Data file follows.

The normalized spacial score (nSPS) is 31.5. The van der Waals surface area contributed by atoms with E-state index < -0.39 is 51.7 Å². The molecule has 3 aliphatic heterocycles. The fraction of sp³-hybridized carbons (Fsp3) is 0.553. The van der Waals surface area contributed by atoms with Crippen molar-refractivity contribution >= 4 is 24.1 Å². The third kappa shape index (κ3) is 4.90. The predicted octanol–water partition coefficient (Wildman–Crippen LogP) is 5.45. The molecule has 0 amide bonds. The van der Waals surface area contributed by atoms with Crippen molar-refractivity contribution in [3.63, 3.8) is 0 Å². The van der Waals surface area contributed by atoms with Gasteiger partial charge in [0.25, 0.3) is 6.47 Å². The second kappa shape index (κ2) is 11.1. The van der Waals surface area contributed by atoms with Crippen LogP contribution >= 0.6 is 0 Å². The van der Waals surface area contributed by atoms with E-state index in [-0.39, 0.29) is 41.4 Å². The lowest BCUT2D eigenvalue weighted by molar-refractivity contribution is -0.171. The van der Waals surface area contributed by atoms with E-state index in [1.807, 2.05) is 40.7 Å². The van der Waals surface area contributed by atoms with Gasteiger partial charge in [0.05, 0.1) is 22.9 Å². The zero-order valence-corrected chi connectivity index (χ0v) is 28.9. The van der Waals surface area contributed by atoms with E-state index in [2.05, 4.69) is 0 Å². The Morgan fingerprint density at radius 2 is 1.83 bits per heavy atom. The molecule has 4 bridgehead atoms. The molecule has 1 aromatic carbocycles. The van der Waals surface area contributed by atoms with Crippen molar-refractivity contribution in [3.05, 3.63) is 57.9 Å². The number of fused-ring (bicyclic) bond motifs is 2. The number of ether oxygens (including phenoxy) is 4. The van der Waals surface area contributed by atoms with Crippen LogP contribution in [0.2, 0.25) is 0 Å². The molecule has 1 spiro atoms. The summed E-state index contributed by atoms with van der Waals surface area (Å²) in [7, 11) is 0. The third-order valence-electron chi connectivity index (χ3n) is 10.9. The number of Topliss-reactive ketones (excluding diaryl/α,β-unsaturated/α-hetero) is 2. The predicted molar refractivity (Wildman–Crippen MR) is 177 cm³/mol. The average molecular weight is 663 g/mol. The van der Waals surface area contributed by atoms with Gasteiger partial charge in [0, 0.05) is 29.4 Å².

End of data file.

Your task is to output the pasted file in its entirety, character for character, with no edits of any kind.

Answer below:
The normalized spacial score (nSPS) is 31.5. The van der Waals surface area contributed by atoms with E-state index < -0.39 is 51.7 Å². The molecule has 3 aliphatic heterocycles. The fraction of sp³-hybridized carbons (Fsp3) is 0.553. The van der Waals surface area contributed by atoms with Crippen molar-refractivity contribution >= 4 is 24.1 Å². The third kappa shape index (κ3) is 4.90. The predicted octanol–water partition coefficient (Wildman–Crippen LogP) is 5.45. The molecule has 0 amide bonds. The van der Waals surface area contributed by atoms with Crippen molar-refractivity contribution in [3.63, 3.8) is 0 Å². The van der Waals surface area contributed by atoms with Gasteiger partial charge in [0.25, 0.3) is 6.47 Å². The second kappa shape index (κ2) is 11.1. The van der Waals surface area contributed by atoms with Crippen LogP contribution >= 0.6 is 0 Å². The van der Waals surface area contributed by atoms with E-state index in [-0.39, 0.29) is 41.4 Å². The lowest BCUT2D eigenvalue weighted by molar-refractivity contribution is -0.171. The van der Waals surface area contributed by atoms with E-state index in [1.807, 2.05) is 40.7 Å². The van der Waals surface area contributed by atoms with Gasteiger partial charge in [0.05, 0.1) is 22.9 Å². The zero-order valence-corrected chi connectivity index (χ0v) is 28.9. The van der Waals surface area contributed by atoms with E-state index in [2.05, 4.69) is 0 Å². The Morgan fingerprint density at radius 2 is 1.83 bits per heavy atom. The molecule has 4 bridgehead atoms. The molecule has 1 aromatic carbocycles. The van der Waals surface area contributed by atoms with Crippen molar-refractivity contribution in [3.05, 3.63) is 57.9 Å². The number of fused-ring (bicyclic) bond motifs is 2. The number of ether oxygens (including phenoxy) is 4. The van der Waals surface area contributed by atoms with Crippen LogP contribution in [0.2, 0.25) is 0 Å². The molecule has 1 spiro atoms. The summed E-state index contributed by atoms with van der Waals surface area (Å²) in [7, 11) is 0. The third-order valence-electron chi connectivity index (χ3n) is 10.9. The number of Topliss-reactive ketones (excluding diaryl/α,β-unsaturated/α-hetero) is 2. The predicted molar refractivity (Wildman–Crippen MR) is 177 cm³/mol. The average molecular weight is 663 g/mol. The van der Waals surface area contributed by atoms with Gasteiger partial charge in [0, 0.05) is 29.4 Å².